Measurement of Energy
All food consumed in the diet is digested, metabolized, and then absorbed through various enzymatic and physiological processes. The resulting metabolites are then used to meet immediate energy needs or are stored for later use depending upon the nutritional and physiological state of the body. All processes of the body require energy. Energy is the capacity to do work, and without energy we would not be able to sustain life, let alone participate in competitive sport. Understanding basic principles of energy transfer and measurement is essential for understanding the weight loss recommendations and applications.
This chapter examines direct and indirect methods used to quantify energy intake and expenditure. Energy intake refers to the energy content of food and beverages consumed, and energy expenditure refers to the energy utilized by the body. Energy balance can be calculated by subtracting energy that is expended from energy consumed.
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Energy intake is a relatively easy concept to grasp (total energy of all foods and beverages consumed). Energy expenditure is somewhat more abstract and has three components including resting energy expenditure (REE), thermic effect of food (TEF), and energy expended through physical activity (PA). Sports nutrition professionals can measure energy expenditure using direct and indirect measures. The measurement method selected varies in terms of accuracy and validity, and the choice of the assessment tool is most often based on practical and logistical considerations. The fundamentals of energy balance and measurement of energy are essential to understanding how energy is utilized by athletes and allows the sports dietitian to make appropriate energy recommendations.
Measuring Energy Unit of Measurement
From the act of stretching first thing in the morning, to running a marathon, all bodily movements require energy. Energy is what fuels activity and exercise and comes from the calories that individuals consume; both quality and quantity of calories impact the energy available for sport. While the idea of energy may seem simple, actually measuring energy can be quite complex. As with any measurement, the appropriate unit must be identified. The International System of Units (SI units) has been developed by the scientific community as a set of standardized weights and measures that utilize the metric system. SI units establish the official units of energy used among most research communities globally, though this chapter also identifies units commonly used in the United States.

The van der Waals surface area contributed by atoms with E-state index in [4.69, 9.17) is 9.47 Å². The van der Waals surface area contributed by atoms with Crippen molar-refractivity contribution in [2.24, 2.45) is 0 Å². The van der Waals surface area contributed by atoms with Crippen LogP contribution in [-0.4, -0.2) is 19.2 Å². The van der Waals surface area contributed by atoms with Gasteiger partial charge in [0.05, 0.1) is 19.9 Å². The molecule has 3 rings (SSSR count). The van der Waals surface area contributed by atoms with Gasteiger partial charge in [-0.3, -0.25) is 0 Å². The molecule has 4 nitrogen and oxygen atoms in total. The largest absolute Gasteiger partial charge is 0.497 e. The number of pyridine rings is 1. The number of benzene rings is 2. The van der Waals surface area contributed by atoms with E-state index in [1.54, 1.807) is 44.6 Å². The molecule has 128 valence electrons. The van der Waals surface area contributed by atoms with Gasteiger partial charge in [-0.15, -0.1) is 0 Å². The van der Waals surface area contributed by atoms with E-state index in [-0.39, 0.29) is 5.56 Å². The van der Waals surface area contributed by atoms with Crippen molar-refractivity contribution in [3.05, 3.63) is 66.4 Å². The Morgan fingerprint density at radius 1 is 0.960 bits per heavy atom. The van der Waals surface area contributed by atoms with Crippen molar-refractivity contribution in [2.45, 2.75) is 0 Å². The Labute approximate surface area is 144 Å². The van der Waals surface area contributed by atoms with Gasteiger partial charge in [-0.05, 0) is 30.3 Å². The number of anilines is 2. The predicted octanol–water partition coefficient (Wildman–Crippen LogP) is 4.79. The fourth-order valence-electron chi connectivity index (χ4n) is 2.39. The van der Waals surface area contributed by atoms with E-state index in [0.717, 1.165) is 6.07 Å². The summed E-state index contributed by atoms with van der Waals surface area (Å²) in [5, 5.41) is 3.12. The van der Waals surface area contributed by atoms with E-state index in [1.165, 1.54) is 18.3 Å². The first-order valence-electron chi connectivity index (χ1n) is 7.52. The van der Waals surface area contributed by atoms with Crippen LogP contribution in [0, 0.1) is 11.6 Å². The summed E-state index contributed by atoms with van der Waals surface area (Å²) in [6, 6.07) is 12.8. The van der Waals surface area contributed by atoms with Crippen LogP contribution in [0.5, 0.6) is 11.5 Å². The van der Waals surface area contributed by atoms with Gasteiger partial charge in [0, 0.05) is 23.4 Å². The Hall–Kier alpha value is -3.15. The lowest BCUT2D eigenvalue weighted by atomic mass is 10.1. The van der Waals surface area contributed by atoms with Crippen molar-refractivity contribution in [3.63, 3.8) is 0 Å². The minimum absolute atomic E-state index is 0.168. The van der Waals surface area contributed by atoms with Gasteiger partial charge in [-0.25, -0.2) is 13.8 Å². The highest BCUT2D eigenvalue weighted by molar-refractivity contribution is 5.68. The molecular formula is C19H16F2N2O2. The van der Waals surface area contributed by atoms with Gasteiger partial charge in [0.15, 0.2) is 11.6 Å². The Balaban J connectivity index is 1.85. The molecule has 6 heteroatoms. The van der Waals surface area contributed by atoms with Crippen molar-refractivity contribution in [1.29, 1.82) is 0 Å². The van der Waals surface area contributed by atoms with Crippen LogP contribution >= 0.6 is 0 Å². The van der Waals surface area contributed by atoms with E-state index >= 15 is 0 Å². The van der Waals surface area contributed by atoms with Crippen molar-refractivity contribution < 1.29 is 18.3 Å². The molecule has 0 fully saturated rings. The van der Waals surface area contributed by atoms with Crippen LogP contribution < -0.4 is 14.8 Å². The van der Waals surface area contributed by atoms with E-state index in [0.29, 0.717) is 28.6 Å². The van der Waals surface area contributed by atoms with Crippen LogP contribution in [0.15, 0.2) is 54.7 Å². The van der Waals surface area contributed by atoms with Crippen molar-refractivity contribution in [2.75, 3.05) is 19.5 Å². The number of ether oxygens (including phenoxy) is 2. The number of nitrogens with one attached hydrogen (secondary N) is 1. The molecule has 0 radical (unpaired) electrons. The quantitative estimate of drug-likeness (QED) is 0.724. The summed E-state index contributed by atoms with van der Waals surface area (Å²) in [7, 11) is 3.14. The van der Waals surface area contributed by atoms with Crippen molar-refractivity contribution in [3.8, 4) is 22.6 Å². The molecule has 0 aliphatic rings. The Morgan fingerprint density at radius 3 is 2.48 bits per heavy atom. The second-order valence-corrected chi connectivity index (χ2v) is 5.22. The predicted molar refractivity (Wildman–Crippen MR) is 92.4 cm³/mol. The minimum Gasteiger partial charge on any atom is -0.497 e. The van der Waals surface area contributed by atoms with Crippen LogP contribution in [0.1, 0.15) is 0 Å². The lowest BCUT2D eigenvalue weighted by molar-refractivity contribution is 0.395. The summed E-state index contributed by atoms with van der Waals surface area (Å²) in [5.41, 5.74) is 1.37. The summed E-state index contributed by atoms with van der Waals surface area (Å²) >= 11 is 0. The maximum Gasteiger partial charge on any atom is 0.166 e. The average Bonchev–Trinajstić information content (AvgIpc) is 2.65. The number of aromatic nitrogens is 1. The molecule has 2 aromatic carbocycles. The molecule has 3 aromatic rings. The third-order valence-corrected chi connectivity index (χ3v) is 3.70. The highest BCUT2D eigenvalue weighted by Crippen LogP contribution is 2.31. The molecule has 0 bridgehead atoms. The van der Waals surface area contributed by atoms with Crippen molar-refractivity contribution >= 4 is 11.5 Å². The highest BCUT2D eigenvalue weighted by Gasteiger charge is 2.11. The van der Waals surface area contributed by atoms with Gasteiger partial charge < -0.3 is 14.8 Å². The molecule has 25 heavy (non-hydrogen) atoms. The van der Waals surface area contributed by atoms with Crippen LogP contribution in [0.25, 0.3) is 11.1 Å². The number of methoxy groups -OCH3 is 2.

The SI unit of measurement for mechanical energy is the joule. Energy can also be understood and measured in terms of heat, which better represents how energy is transformed in living systems. A calorie (lowercase c) may be a familiar unit of measurement. It represents the amount of heat needed to raise the temperature of one gram of water by 1°C. Because this amount of heat is so small in relation to the amount of energy measured in food or expended during activity, using Calorie (uppercase C) or kilocalorie (kcal) is more practical. A Calorie, or kcal, equals 1,000 calories and is the amount of heat needed to increase the temperature of 1 kg (or 1 L) of water by 1°C. In practical terms, Calories, or kcal, is a measurement of the energy content of a food or liquid; kcal can also be used to determine the specific energy requirements of an activity. Scientific research still relies upon SI units (joules in the case of energy), so the following conversions may be helpful to know:
• 1 calorie = 4.184 joules
• 1 kcal = 1,000 calories
• 1 kcal = 4,184 joules, or,
• 1 kcal = 4.184 kilojoules
Throughout this text, kcal and calories will be used interchangeably, however, both reference 1,000 calories (lowercase c).
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